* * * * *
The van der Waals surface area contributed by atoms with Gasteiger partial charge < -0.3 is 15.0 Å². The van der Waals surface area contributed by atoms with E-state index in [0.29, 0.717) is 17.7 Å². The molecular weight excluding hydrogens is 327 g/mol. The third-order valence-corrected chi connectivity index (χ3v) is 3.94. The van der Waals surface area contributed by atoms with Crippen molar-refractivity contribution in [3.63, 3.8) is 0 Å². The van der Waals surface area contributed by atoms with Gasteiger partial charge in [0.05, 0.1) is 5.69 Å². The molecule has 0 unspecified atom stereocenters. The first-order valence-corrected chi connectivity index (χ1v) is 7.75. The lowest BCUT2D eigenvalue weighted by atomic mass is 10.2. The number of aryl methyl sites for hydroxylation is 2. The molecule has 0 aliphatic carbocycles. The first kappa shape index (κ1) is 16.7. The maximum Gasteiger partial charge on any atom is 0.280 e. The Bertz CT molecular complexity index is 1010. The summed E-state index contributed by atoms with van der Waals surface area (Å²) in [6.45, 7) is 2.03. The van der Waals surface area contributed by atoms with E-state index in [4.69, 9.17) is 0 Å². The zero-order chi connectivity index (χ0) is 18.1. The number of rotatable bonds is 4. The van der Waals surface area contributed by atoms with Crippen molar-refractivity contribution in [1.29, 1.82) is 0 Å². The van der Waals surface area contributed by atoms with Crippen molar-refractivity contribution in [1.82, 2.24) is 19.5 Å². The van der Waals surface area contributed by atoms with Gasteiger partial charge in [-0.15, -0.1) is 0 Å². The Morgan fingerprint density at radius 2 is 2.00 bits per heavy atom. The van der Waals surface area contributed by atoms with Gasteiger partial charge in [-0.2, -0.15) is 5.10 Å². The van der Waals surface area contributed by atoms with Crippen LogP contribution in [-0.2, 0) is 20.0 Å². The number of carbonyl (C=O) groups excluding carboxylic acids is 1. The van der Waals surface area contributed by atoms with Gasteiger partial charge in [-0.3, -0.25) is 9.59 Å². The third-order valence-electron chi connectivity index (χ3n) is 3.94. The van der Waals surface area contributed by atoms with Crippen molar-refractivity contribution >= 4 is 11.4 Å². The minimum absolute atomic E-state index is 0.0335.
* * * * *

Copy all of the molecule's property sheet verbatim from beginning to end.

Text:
The van der Waals surface area contributed by atoms with Gasteiger partial charge < -0.3 is 15.0 Å². The van der Waals surface area contributed by atoms with E-state index in [0.29, 0.717) is 17.7 Å². The molecular weight excluding hydrogens is 327 g/mol. The third-order valence-corrected chi connectivity index (χ3v) is 3.94. The van der Waals surface area contributed by atoms with Crippen molar-refractivity contribution in [3.63, 3.8) is 0 Å². The van der Waals surface area contributed by atoms with Gasteiger partial charge in [0.05, 0.1) is 5.69 Å². The molecule has 0 unspecified atom stereocenters. The first-order valence-corrected chi connectivity index (χ1v) is 7.75. The lowest BCUT2D eigenvalue weighted by atomic mass is 10.2. The number of aryl methyl sites for hydroxylation is 2. The molecule has 0 aliphatic carbocycles. The first kappa shape index (κ1) is 16.7. The maximum Gasteiger partial charge on any atom is 0.280 e. The Bertz CT molecular complexity index is 1010. The summed E-state index contributed by atoms with van der Waals surface area (Å²) in [6.45, 7) is 2.03. The van der Waals surface area contributed by atoms with E-state index in [4.69, 9.17) is 0 Å². The zero-order chi connectivity index (χ0) is 18.1. The number of rotatable bonds is 4. The van der Waals surface area contributed by atoms with Crippen molar-refractivity contribution in [1.29, 1.82) is 0 Å². The van der Waals surface area contributed by atoms with Crippen molar-refractivity contribution in [1.82, 2.24) is 19.5 Å². The van der Waals surface area contributed by atoms with Gasteiger partial charge in [-0.15, -0.1) is 0 Å². The Morgan fingerprint density at radius 2 is 2.00 bits per heavy atom. The van der Waals surface area contributed by atoms with Gasteiger partial charge in [-0.2, -0.15) is 5.10 Å². The van der Waals surface area contributed by atoms with Crippen LogP contribution in [-0.2, 0) is 20.0 Å². The number of carbonyl (C=O) groups excluding carboxylic acids is 1. The van der Waals surface area contributed by atoms with Gasteiger partial charge in [-0.3, -0.25) is 9.59 Å². The third-order valence-electron chi connectivity index (χ3n) is 3.94. The van der Waals surface area contributed by atoms with Crippen molar-refractivity contribution >= 4 is 11.4 Å². The minimum absolute atomic E-state index is 0.0335.